One thing must be borne in mind: If education or training is to be provided, it should be under such conditions as will enable the veteran to utilize it most advantageously. It must fit him for his goal. It must so qualify him that he is in best position to fulfill his obligation as an American citizen and that it will assure his making the best possible social and economic adjustment. It is our earnest hope that there will be no limitation in the interest of economy placed upon the education and training program authorized for these veterans.

His own arduous military service in World War II caused our present national commander, Erle Cocke, Jr., to be keenly aware of the conditions under which members of the United States Armed Forces are serving in foreign lands. To obtain first-hand knowledge, he made a quick world tour in the spring, visiting the Far East, the Middle East, and Europe. He visited the combat areas of Korea; talked with American troops stationed throughout the world. He aknows personally that these men and women expect that their country will want them to have the same opportunities to readjust in civil life that were accorded the veterans of World War II.

Commander Cocke was privileged, following this tour, to appear before the House Committee on Veterans Affairs on April 25, 1951, when the committee was assembled in a special session called by the chairman, Representative John E. Rankin. Discussing legislative proposals the American Legion had made to this Congress, he emphasized his firm belief that there should be no consideration given to reduction of benefits granted veterans of the present emergency as economy measures just because the world situation has caused such an extensive mobilization that the cost of extending to these veterans benefits granted veterans of the Second World War will perforce be substantial.

The costs of wars are great; benefits to veterans are a very insignificant part of these costs. There is no questioning of the costs of national defense; there should not be. Likewise there should be no economy practiced at the expense of war veterans.

The deadline for most World War II veterans desiring to enter education and training programs under the Servicemen's Readjustment Act of 1944 was July 25, 1951. Early estimates of the number of these veterans with active service in the Armed Forces between September 16, 1940, and July 25, 1947, who might be expected to take education or training after their return to civilian life were extremely low when compared to actual developments. Practically all persons who served during World War II were eligible. By June 30, 1951,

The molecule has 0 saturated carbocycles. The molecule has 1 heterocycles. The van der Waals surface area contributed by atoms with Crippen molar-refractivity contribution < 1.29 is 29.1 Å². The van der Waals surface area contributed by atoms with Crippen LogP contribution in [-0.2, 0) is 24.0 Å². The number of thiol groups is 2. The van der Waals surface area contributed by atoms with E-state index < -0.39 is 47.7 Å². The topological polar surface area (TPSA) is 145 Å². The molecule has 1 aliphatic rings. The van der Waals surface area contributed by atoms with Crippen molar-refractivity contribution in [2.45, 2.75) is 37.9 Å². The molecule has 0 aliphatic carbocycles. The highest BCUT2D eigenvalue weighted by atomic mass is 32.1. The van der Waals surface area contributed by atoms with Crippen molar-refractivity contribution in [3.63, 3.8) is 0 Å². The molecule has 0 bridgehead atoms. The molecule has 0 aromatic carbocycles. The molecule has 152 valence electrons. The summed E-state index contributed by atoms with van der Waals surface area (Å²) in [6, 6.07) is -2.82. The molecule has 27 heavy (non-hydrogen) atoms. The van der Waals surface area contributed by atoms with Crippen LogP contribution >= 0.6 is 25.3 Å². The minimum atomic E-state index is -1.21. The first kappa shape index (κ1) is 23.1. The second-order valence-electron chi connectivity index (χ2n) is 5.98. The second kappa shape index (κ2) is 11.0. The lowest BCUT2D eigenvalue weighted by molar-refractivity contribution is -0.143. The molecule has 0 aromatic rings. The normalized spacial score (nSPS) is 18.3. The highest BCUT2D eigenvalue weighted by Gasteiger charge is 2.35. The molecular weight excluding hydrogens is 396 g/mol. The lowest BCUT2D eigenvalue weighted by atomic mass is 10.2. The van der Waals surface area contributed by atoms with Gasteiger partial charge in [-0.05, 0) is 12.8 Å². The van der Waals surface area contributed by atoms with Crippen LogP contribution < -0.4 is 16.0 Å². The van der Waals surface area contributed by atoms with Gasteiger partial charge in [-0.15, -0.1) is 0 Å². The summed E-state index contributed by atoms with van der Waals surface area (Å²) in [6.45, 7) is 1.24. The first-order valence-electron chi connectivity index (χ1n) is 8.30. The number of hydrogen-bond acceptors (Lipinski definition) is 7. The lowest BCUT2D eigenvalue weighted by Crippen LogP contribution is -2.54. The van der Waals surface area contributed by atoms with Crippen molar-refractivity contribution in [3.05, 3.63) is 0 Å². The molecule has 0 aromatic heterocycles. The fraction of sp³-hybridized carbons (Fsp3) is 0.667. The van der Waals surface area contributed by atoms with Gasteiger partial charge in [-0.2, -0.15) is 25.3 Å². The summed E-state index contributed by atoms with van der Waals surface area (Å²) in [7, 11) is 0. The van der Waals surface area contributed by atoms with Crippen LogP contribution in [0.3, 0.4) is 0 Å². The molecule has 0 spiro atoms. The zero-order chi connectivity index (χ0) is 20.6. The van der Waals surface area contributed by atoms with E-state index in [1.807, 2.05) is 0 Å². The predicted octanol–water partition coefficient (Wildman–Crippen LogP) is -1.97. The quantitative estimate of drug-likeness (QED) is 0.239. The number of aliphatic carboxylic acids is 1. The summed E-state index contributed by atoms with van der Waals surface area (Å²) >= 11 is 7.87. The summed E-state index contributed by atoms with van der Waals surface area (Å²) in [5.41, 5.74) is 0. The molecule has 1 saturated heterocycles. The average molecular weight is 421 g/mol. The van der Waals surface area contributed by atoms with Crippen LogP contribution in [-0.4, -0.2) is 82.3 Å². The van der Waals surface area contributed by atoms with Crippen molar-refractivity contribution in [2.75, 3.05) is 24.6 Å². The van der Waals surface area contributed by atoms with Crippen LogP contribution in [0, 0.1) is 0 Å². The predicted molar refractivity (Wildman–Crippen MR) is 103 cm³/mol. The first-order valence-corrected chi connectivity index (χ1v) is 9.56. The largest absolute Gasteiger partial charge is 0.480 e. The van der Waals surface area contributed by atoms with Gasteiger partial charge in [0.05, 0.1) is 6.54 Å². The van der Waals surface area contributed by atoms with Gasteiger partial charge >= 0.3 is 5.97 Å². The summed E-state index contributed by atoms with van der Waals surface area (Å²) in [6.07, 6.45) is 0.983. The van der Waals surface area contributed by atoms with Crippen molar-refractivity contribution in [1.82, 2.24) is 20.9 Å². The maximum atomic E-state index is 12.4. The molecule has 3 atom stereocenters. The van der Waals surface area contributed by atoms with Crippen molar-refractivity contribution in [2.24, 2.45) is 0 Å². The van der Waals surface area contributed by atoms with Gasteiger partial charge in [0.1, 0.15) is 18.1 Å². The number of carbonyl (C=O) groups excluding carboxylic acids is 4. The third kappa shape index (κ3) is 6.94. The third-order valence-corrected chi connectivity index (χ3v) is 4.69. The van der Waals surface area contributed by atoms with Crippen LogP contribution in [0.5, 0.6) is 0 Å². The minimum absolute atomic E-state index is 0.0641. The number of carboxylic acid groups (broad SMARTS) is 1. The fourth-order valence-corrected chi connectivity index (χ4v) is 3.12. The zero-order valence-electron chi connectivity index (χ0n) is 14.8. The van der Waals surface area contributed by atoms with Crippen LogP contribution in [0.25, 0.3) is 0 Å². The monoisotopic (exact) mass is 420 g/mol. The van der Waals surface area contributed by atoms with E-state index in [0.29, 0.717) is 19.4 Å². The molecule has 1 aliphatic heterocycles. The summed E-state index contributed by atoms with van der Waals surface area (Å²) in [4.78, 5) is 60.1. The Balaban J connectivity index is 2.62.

, a total of 7,532,732 veterans had entered training.

This certainly exceeded the estimate; this showed the need for such a program beyond shadow of a doubt; this revealed a keen desire of veterans to gain technical knowledge or additional skills to enable them to compete more successfully for employment. It is a remarkable figure. Approximately 15,200,000 World War II veterans were living on June 30, 1951; more than one-half of them had been afforded

educational and training opportunities. And an infinitesimal number failed to profit.

Any veteran who was in active service 3 months and was discharged under conditions other than dishonorable earned an entitlement to 1 year of training plus the time he was in active service, up to a maximum of 48 months. This is true regardless of age, need, or whether education or training was interrupted by entrance into service. Tuition is paid for. Books, supplies, and equipment are paid for. Subsistence allowance is paid. This is why so large a number of veterans were in position to engage in the program. They could enter the program with a reasonable expectancy of completing a course fitting them for their employment objective if they pursued it satisfactorily and made progress in accordance with prescribed standards of the school or establishment in which enrolled. It must be said that enrollment of veterans in the program

is attributable to a considerable extent to the sincere desire on the part of educators and public officials in the country to use the education and training as a means of raising the educational level and vocational skills of the veterans. They have realized that the congressional enactment which made this possible made better and more useful citizens of those veterans who were granted the benefit.